Lessons for Grads …
We interrupt the original iteration of this message to graduates due to what possibly could be a Divine course correction. Maybe not a new course, but at least an updated direction. This blog, you see, was first-draft finished when some unrelated research landed me at an expected website with a mother lode of wisdom — for recent graduates, for me, and for anyone. So I feel the need to share it.
When the Harvard Business School Class of 1963 was planning its 50 reunion, organizers asked class members to jot down advice they would pass along to future generations. The answers became a book and website by Arthur Buerk called If I Knew Then. The collection is filled with great advice from successful people (a two-term governor, a U.S. senator, and several CEOs and executives with Fortune 500 companies). It also caught my attention because I was born in 1963, back when the average price of home was $12,650 and these graduates would command an average starting salary of $9,500 a year (according to Bloomberg).
You can look up the mostly short, practical snippets of advice by author or by these topics: careers, marriage and family, business, leadership, wealth, growing older, charity and spirituality, happiness and success, turning points, and life’s lessons.
Here’s one on “marriage and family”: “Marriage is an 80-20 partnership, on both sides. If you each understand that, you always go out of your way to please your spouse. When both partners do that, you have a happy marriage. The greatest gift you can give your children is to love one another.” – Donald P. Nielsen
Or this one from the “happiness and success” chapter: “I think about all my blessings and keep an attitude of gratitude. Success is leaving this world better than when I arrived.” – Robert McNutt
Or how about this one from the “life’s lessons” chapter: “Have fun. You’ll be dead a long time.” – Anonymous (Who knew Anonymous was a Harvard grad?)
So here’s my revised first piece of advice to graduates of the Class of 2017 (high school, college or grad school): Go to the If I Knew Then website and spend at least an hour perusing these nuggets. Anonymous alone is worth the time and effort.
And what can I add to what these men and women had to say? Not much, perhaps, but I’ll try.
My suggestion to graduates, specifically to those who are followers of Jesus, starts with a simple but challenging idea: Own your faith. Whatever you believe, whatever you value, whatever shapes and defines your character, it won’t be real of meaningful unless you own it. You simply can’t get far on a faith that belongs to your parents, your peers, your co-workers, your teachers, or anyone else.
How do you own it? Here are a few tips:
Think Critically. Authors, teachers, pastors, professors, and the members of the Harvard Business School Class of 1963 all come at life with a worldview that shapes their agendas. When you read or hear messages, don’t embrace them on face value. We tend to look for things to confirm our biases and run from things that don’t (see Notre Dame’s recent graduation ceremony). We also tend to naturally believe those we see as “experts.” Be open-minded. If you test the messages you hear – those that sound great and those that don’t – you’ll end up owning what you believe and respecting the beliefs of others.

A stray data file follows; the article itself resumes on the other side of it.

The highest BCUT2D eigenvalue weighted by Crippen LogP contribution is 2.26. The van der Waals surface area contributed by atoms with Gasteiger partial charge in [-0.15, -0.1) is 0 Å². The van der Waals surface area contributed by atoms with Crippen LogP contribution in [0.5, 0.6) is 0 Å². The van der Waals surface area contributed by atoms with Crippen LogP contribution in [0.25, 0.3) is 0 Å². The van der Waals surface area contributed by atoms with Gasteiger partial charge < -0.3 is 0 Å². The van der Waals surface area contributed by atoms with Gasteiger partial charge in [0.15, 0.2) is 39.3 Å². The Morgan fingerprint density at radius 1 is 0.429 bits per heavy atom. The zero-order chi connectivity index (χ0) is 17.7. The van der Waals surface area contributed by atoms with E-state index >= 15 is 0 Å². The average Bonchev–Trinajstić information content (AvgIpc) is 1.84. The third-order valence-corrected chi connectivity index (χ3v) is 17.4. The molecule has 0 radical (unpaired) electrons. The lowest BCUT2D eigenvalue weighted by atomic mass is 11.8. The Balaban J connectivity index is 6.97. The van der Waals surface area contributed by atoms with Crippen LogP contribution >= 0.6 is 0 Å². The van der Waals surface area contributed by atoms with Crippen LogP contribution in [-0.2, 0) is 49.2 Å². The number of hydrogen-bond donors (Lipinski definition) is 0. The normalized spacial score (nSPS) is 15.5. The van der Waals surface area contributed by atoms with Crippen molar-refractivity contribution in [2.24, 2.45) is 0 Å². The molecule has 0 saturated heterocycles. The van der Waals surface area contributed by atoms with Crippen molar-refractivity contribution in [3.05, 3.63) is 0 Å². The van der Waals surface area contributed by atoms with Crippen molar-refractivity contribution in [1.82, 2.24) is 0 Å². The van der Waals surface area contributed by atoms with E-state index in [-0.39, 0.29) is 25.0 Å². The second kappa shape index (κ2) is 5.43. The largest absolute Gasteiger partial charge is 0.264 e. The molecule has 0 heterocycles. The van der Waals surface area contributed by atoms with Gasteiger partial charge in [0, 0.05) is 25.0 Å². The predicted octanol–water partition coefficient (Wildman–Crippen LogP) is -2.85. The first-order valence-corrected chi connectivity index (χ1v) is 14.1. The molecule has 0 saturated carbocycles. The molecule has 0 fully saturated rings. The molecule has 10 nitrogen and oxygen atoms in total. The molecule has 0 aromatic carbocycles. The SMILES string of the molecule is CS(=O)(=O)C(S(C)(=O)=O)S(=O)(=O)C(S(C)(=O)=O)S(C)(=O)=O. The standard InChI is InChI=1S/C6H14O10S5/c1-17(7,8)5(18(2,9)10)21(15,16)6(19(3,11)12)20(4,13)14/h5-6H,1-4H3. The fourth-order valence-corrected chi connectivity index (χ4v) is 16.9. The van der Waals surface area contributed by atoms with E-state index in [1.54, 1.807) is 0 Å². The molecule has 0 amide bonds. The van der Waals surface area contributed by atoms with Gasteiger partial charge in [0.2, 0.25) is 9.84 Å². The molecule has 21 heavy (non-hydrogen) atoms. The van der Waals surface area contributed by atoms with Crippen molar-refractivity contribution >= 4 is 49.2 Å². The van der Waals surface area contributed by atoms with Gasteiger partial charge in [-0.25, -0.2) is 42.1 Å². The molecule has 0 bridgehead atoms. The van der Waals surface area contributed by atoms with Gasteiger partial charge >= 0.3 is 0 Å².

Test what you hear against what you know to be true, not just what the experts or science says is true (science is always changing its version of truth), but also on other factors, like what you see in the world around you. In my personal search, I began with the claim that the Bible is true. I looked at it critically and came to embrace that reality. Now I use the Bible as a filter for evaluating what others claim as truth.
Pray Fervently. You won’t find truth worth owning without some help, and the things of this world offer only the help of this world. Foundational truth begins in the spiritual realms, which makes it inherently mysterious. But those who ask God for revelation are promised a response. Knock and the door is opened. Seek and you will find. Ask and it will be given. Read through the Psalms and you’ll find example after example of the authors pleading with God for insight and revelation. They knew the value of the desperate pleas of God’s children.
Practice Luke 2:52 Discipleship. Jesus tells us to “go and make disciples,” and we don’t need to wait for some disciple to come along who will follow us. We can (and should) start with ourselves and then expand to others. Jesus grew in four key areas – wisdom, stature, favor with God, and favor with man. Growing in those four areas will strengthen the faith you own and prepare you to withstand the onslaughts that come against you.